I have been pleased with the SGLT2s, they have dropped my insulin dosing by 30-40%, improved my A1c and helped me drop a few pounds. But they are not magic. I think we have a long way to go.
And as to T2 technology and innovation, there has been little progress. T2s can piggy back on many of the T1 innovations such as pump and CGM technology, but are often denied access to these based on cost. Thus a better CGM is unlikely to benefit a T2 if it costs even more. There have been a few attempts such as the V-Go disposable pump and other kin, but they really are a poor cousin and struggle to outperform a good MDI (multiple daily injections) regime. In the end, cost is a huge driver for patients with T2, even moreso than T1. And we are still at the cusp of other innovations that might enable apps, data sharing and social networking to have real impact.
What do you think is missing as far as diabetes innovation, devices, and tech?
I think one of the biggest areas that are missing is helping patients with tracking their own big data and supporting self-experimentation. Collecting information on what we eat, what we do, how we treat and building personal models that help us optimize things towards our goals remains a challenge. Many T2 patients are given a meter and told to take readings, but not what to do with them. Eventually many patients learn to “eat to their meter.” But other than gross observations it is very hard to really use that information to confidently make improvements. And big data extends to things that help a patient identify and track decisions, which pills to take, appointments and all the other bizarre things related to dealing with the healthcare industry and insurance.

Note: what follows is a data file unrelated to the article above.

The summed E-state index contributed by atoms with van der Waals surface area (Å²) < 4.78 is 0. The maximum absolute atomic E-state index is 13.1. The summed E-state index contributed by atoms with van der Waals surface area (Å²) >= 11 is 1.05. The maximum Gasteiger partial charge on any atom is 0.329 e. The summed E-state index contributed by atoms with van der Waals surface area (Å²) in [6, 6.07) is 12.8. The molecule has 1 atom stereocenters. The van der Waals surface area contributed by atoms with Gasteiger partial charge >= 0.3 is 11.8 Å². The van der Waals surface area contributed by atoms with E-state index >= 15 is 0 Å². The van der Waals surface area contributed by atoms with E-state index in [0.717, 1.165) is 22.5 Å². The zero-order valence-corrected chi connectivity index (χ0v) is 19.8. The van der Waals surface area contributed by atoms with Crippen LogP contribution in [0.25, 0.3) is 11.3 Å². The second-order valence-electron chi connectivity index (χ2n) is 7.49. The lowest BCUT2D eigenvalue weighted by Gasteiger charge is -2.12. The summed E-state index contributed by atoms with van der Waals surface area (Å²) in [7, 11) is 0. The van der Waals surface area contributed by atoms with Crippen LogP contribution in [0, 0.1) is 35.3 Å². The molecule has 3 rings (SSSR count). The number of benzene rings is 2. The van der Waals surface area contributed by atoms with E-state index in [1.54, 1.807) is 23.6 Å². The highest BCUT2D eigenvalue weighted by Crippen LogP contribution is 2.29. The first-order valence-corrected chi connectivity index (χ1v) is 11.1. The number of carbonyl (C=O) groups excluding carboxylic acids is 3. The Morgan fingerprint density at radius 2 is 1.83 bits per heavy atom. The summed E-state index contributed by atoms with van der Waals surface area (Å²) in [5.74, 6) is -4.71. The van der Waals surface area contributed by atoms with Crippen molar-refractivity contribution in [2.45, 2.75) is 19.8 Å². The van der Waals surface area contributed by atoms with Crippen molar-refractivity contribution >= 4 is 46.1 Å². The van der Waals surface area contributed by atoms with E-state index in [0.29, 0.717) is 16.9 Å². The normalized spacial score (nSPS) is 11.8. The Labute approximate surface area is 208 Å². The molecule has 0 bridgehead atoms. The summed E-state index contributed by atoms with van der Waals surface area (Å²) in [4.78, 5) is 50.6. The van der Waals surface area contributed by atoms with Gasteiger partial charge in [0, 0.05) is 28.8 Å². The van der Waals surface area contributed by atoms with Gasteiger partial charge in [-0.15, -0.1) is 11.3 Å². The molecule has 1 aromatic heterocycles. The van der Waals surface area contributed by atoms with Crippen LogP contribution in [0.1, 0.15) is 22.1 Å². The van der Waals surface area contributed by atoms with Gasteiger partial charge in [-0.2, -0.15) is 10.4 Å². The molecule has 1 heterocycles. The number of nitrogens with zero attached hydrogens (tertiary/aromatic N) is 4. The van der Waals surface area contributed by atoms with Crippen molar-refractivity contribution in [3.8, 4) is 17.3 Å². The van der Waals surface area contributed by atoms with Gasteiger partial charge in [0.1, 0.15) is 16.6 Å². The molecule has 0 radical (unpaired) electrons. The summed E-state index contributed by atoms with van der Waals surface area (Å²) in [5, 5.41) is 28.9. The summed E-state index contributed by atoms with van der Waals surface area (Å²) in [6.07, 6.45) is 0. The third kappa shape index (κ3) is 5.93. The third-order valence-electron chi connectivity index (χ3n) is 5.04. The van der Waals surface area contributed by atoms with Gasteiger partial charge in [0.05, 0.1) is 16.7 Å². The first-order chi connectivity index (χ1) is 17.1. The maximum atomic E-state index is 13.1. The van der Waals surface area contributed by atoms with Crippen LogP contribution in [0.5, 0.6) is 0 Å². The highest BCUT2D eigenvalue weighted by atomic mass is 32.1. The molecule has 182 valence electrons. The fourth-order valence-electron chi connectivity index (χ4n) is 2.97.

And I think there remains a huge gap in nutrition. The current nutrition advice is mired in political, philosophical and industrial influences. I don’t believe it is primarily focused on T2 patient health outcomes. Getting a process that can lead to independent and objective scientific evidence-based nutrition recommendations would be a real game-changer. That would truly be innovation.
I also think there is a need to have innovation which will “disrupt” the insulin market. There is a compelling need to have many, many insulin alternatives so that there is truly competition instead of monopolies.
Sounds like the issues of competition and cost are top of mind for you...
Yes, this is very important to T2 patients who are often denied access to treatments because of costs. We don’t need a new pump with fancier features; we need a pump that costs 1/10 of what it does today. And we need CGMs that are a lot cheaper. We need cheaper tests to properly diagnose diabetes. We should have inexpensive testing to identify T1 antibodies and MODY conditions and testing methods that can take place right in the doctor’s office.